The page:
2009 Archives

Mexico's economy gets slammed by flu epidemic


The following is from the May 3, 2009, edition of The San Francisco Chronicle. Political Science Professor James Hollifield, director of the John G. Tower Center for Political Studies in SMU's Dedman College, provided expertise for this story.

May 6, 2009

By Carolyn Lochhead
Chronicle Washington Bureau

WASHINGTON — The potentially deadly H1N1 flu virus is delivering a harsh blow to a Mexican economy and millions of poor workers already crushed by an economic contagion from the United States. 

The paradox of Mexico's plight is that its government has been doing everything by the book, from exemplary economic policy to cracking down on drug cartels to reacting quickly and vigorously to the first clusters of flu cases. . .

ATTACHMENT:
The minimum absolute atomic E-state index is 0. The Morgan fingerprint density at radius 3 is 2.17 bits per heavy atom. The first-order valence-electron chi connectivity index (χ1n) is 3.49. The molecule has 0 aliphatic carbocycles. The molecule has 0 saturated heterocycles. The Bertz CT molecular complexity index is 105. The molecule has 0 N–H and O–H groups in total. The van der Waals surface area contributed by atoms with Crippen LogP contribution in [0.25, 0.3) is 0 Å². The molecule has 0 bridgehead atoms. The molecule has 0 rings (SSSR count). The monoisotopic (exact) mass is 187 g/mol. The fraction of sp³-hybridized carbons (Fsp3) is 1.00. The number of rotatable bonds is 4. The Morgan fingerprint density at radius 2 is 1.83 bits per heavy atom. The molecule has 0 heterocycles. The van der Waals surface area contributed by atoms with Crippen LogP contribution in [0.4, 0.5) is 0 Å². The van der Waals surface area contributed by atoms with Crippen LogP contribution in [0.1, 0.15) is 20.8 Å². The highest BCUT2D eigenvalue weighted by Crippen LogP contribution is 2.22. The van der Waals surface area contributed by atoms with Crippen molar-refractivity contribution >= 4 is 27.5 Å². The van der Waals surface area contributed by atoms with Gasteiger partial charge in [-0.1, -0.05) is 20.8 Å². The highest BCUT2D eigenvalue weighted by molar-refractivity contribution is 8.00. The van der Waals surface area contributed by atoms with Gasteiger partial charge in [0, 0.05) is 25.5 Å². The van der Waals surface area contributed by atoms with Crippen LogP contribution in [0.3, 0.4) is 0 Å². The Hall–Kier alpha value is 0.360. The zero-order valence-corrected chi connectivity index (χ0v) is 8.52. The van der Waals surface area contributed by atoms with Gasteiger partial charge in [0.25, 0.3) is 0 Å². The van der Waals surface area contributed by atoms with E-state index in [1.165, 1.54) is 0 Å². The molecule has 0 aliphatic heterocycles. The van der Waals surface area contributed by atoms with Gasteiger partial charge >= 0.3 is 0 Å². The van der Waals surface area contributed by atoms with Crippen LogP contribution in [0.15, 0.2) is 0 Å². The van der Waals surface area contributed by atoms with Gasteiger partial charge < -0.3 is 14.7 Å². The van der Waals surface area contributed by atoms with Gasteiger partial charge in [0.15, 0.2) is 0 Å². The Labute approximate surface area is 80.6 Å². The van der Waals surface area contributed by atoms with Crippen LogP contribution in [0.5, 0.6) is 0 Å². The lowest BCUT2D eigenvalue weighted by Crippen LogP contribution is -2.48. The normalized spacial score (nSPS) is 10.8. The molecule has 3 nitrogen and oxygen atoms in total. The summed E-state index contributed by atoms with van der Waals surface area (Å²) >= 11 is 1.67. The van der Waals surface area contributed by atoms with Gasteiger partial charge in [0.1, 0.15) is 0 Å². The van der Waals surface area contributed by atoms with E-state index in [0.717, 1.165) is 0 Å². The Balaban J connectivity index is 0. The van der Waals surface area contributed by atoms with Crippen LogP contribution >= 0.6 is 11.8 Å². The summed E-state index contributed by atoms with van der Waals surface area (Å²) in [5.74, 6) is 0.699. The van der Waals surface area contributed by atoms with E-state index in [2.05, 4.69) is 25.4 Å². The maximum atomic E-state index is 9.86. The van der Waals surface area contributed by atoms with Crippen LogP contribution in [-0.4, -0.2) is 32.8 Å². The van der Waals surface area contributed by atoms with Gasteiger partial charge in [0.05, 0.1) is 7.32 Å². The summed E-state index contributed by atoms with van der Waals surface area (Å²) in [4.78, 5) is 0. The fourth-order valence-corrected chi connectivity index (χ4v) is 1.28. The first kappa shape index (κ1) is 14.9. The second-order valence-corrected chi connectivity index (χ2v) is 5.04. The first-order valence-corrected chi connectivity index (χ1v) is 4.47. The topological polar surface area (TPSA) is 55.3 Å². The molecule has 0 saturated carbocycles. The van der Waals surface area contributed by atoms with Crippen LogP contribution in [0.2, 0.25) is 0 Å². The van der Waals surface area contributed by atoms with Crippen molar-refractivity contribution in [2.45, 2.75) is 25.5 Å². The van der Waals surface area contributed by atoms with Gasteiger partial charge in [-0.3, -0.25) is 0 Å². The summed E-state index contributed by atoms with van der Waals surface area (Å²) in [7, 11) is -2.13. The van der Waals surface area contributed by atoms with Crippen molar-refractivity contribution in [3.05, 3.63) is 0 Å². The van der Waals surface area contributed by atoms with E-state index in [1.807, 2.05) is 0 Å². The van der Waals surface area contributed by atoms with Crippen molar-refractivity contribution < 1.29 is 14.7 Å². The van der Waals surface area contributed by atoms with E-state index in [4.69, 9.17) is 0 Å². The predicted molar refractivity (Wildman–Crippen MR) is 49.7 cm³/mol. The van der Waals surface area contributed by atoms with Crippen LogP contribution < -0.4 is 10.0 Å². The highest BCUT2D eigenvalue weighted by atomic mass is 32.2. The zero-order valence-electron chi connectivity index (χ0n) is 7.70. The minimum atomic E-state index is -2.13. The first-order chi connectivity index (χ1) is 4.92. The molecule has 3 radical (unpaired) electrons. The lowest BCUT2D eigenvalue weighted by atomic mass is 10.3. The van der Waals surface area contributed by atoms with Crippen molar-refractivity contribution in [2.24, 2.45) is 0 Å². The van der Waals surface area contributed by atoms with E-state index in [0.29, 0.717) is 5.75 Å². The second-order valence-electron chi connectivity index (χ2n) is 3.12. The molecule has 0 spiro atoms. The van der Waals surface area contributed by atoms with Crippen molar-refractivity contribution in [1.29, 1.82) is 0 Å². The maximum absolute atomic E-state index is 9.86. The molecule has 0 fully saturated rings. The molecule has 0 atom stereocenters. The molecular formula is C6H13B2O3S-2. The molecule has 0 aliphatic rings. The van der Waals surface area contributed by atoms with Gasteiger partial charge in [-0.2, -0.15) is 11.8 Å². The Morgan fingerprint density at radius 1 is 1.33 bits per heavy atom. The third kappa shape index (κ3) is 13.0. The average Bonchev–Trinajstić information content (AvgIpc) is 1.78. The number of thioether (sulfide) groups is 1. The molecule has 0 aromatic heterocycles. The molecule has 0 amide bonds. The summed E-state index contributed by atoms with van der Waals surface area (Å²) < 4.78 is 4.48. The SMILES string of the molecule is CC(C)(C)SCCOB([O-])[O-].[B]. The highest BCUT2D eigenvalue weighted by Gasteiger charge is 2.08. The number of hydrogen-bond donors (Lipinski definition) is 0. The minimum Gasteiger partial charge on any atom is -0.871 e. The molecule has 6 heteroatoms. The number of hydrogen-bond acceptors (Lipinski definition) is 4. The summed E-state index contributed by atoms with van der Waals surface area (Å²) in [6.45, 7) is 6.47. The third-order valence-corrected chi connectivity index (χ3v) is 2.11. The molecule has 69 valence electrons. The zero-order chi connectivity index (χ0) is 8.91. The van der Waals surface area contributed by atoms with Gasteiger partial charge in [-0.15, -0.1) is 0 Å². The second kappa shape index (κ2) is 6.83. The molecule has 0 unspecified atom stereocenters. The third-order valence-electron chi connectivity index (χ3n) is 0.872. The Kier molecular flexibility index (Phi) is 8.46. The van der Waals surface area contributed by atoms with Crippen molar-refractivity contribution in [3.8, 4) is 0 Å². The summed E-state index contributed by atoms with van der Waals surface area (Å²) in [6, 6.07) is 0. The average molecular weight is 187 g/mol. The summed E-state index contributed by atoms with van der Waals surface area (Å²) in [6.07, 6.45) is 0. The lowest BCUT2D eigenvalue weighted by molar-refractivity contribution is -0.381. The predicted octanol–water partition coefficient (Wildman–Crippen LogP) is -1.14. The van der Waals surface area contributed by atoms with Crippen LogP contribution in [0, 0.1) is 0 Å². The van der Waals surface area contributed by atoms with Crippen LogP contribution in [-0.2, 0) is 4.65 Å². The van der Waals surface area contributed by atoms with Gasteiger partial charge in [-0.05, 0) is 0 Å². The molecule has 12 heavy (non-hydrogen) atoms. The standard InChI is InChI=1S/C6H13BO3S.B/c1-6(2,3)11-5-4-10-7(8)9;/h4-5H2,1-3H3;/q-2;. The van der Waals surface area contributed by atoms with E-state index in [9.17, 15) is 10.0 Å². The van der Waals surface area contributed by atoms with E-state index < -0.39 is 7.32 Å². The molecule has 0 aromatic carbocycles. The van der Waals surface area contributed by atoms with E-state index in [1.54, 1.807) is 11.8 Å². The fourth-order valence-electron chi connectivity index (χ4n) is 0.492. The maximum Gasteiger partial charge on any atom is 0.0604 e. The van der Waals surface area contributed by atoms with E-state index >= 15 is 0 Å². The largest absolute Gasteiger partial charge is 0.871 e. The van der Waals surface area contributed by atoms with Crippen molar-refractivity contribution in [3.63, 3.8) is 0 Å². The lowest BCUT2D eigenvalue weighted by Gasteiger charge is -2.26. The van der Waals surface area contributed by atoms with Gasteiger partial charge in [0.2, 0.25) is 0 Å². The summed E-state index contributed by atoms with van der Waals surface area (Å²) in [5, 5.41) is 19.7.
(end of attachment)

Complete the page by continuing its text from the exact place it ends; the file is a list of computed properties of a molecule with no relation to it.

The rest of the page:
The United States and Mexico are becoming more tightly bound. Some experts now believe the flu may actually have originated in California's border region. In Texas, Dallas is closing schools.

"Texas is certainly not an island," said James Hollifield, director of the Tower Center for Political Studies at Southern Methodist University in Dallas. "We share a huge border with Mexico. If anything, this demonstrates how much as countries we're joined at the hip. We have to work together on health issues, migration issues, development issues, border issues, drug issues. We're in this together."

Read the full story.

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